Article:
Princess Elizabeth explains to the Queen what she has done to the car engine. April, 1945.
The International Museum of World War II
By Lily Rothman
May 25, 2018

A young female auto mechanic in military uniform in England in 1945 would not have been a rare sight, nor would a photograph of one such woman giving a demonstration to a visiting dignitary. This particular photo, however, is unusual because of what her job was when she wasn’t serving in the Auxiliary Territorial Service (ATS), a women’s army auxiliary branch.

The visiting dignitary is Queen Elizabeth — now perhaps better known as the Queen Mother — and the young ATS subaltern is her daughter, the future Queen Elizabeth II.

The photo is part of the collection displayed in Women in WWII: On the Home Fronts and the Battlefronts, a new exhibition opening Friday at the International Museum of World War II in Natick, Mass. The show takes a wide view of the many roles played by women from every nation involved in the conflict, and this photo is one of the documents in the exhibition that most underlines the active role women sought during the war.

“To me it’s a really interesting example of women’s roles in the war. Women wanted to be part of what was going on. They were a part of what was going on. It fits in with the statement made by Elizabeth’s mother, Queen Elizabeth, that when Buckingham Palace was bombed she felt she could look the East Enders in the eye,” says Kenneth Rendell, the museum’s director.

In 1939, as TIME reported in a cover story on British women at war, the impact of the war on the nation’s women was widespread and immediate. Career girls lost their work as unnecessary businesses shut down, housewives coped with austerity measures, mothers sent their children away to safety in the countryside and thousands signed up to fill auxiliary military roles as well as essential civil jobs, from driving buses to milking cows, that were left vacant as men went into combat. At Buckingham Palace, the older Queen Elizabeth officially became the commandant-in-chief of the Women’s Royal Naval Service, Women’s Auxiliary Air Force and Women’s Auxiliary Territorial Service. Their uniforms, the magazine declared, were “the first warlike garments to be worn by an English Queen since the days of Boadicea.” And her daughters Princess Elizabeth and Princess Margaret were, like so many young Britons, sent away from London for protection from the Blitz.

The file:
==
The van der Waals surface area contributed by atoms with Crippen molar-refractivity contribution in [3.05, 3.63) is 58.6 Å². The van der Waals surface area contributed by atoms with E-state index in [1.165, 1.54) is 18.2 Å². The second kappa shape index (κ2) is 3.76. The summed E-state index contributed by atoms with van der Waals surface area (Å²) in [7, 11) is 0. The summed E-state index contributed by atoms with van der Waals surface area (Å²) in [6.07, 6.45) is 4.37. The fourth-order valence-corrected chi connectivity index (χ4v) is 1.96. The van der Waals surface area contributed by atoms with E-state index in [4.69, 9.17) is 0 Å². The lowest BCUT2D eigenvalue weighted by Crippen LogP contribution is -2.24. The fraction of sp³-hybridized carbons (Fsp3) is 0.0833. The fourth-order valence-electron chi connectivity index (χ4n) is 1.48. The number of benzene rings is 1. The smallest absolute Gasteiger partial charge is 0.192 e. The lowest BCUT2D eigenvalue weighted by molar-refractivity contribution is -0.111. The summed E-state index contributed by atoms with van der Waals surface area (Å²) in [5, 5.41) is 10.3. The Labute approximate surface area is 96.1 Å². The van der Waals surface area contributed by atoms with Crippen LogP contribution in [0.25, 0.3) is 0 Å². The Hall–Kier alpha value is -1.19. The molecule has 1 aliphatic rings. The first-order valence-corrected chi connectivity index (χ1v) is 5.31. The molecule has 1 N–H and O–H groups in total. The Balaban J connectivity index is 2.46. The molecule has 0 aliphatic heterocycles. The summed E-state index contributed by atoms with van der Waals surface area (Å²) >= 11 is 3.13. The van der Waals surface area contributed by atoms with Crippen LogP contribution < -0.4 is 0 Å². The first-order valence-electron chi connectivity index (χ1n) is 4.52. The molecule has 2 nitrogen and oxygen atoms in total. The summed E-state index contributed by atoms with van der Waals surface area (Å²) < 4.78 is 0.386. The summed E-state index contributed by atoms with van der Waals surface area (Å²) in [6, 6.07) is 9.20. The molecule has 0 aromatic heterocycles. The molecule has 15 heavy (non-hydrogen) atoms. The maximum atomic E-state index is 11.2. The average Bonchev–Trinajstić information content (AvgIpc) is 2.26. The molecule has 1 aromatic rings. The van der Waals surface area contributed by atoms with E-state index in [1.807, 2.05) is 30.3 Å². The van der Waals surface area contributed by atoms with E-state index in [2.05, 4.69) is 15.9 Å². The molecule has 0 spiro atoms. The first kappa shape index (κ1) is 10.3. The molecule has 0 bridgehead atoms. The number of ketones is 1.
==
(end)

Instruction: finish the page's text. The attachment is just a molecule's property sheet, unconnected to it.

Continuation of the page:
And, when Princess Elizabeth turned 18 in 1944, LIFE Magazine would report, she advocated for herself to serve the way other young Brits would have to.

“[The] King ruled after long deliberations with his councilors that her training as a princess outweighed the nation’s increasing manpower problems and that ‘Betts’ should not join any of the women’s auxiliaries, nor work in a factory,” the magazine related. “But Betts had other ideas. It was not surprising that not long afterward the Palace made a straight-face announcement that the King ‘had been pleased to grant an honorary commission as second subaltern in the ATS to Her Royal Highness the Princess Elizabeth.'”

The Princess’ desire to serve was in keeping with the overall mood in the her homeland, Rendell says: “People have said to me that the lucky ones were the pilots, because they were doing something.”

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Princess Elizabeth, heiress presumptive to the throne, was commissioned as an honorary second subaltern in the ATS — basically the equivalent of a second lieutenant — and began training in March of 1945. Per royal decree from her father the King, she was given no special rank or privilege. (She did later earn a promotion to junior commander.) At the time, the Associated Press reported that she was the first woman in the royal family to be “a full-time active member in the women’s service.”

Though not a combat role, serving in the ATS was not without its risks. The service saw its first death in 1942, when a woman serving at an anti-aircraft station was killed by a bomb. Nor was it something those with privilege sought to avoid; Winston Churchill’s daughter also Mary served in the ATS.

Once she joined up, the Princess passed a military driving test, learned to read maps and worked repairing engines. (She did sleep at Windsor Castle, though, rather than in the camp with her fellow ATS members.)

According to the official War Office caption printed on the back of the photo, the King and Queen and Princess Margaret visited an ATS training center in the south of the country, and watched Princess Elizabeth learn about auto maintenance. In the photo, the Princess explains her work with the engine to the Queen. An Associated Press report on the April 9 visit dubbed the future sovereign “Princess Auto Mechanic.”

In addition to serving the country, she took her time with the ATS as a valuable lesson in what life was like for non-royals — including just what went into the scene shown seen in the photograph above. “I never knew there was quite so much advance preparation [for a royal visit],” LIFE quoted the Princess as saying. “I’ll know another time.”

Write to Lily Rothman at lily.rothman@time.com.

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